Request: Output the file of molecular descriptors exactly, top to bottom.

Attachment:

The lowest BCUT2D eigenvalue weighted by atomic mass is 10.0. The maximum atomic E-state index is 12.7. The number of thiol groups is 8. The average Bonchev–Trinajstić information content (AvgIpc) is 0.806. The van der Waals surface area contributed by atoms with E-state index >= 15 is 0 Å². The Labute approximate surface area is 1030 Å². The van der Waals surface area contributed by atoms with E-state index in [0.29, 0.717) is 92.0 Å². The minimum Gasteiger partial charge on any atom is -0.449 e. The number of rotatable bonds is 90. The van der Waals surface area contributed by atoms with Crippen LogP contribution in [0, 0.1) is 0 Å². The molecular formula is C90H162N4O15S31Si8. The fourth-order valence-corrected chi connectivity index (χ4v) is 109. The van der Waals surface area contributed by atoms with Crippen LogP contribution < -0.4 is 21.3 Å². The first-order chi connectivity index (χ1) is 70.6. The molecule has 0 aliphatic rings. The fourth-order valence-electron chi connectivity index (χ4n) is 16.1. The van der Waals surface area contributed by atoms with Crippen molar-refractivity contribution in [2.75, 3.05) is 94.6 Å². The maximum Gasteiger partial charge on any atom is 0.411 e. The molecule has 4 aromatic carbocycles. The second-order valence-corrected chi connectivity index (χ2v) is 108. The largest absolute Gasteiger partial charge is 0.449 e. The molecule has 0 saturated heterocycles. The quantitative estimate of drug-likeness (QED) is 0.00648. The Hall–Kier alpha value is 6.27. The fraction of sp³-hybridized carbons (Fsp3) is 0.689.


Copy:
The lowest BCUT2D eigenvalue weighted by atomic mass is 10.0. The maximum atomic E-state index is 12.7. The number of thiol groups is 8. The average Bonchev–Trinajstić information content (AvgIpc) is 0.806. The van der Waals surface area contributed by atoms with E-state index >= 15 is 0 Å². The Labute approximate surface area is 1030 Å². The van der Waals surface area contributed by atoms with E-state index in [0.29, 0.717) is 92.0 Å². The minimum Gasteiger partial charge on any atom is -0.449 e. The number of rotatable bonds is 90. The van der Waals surface area contributed by atoms with Crippen LogP contribution in [0, 0.1) is 0 Å². The molecular formula is C90H162N4O15S31Si8. The fourth-order valence-corrected chi connectivity index (χ4v) is 109. The van der Waals surface area contributed by atoms with Crippen LogP contribution < -0.4 is 21.3 Å². The first-order chi connectivity index (χ1) is 70.6. The molecule has 0 aliphatic rings. The fourth-order valence-electron chi connectivity index (χ4n) is 16.1. The van der Waals surface area contributed by atoms with Crippen molar-refractivity contribution in [2.75, 3.05) is 94.6 Å². The maximum Gasteiger partial charge on any atom is 0.411 e. The molecule has 4 aromatic carbocycles. The second-order valence-corrected chi connectivity index (χ2v) is 108. The largest absolute Gasteiger partial charge is 0.449 e. The molecule has 0 saturated heterocycles. The quantitative estimate of drug-likeness (QED) is 0.00648. The Hall–Kier alpha value is 6.27. The fraction of sp³-hybridized carbons (Fsp3) is 0.689.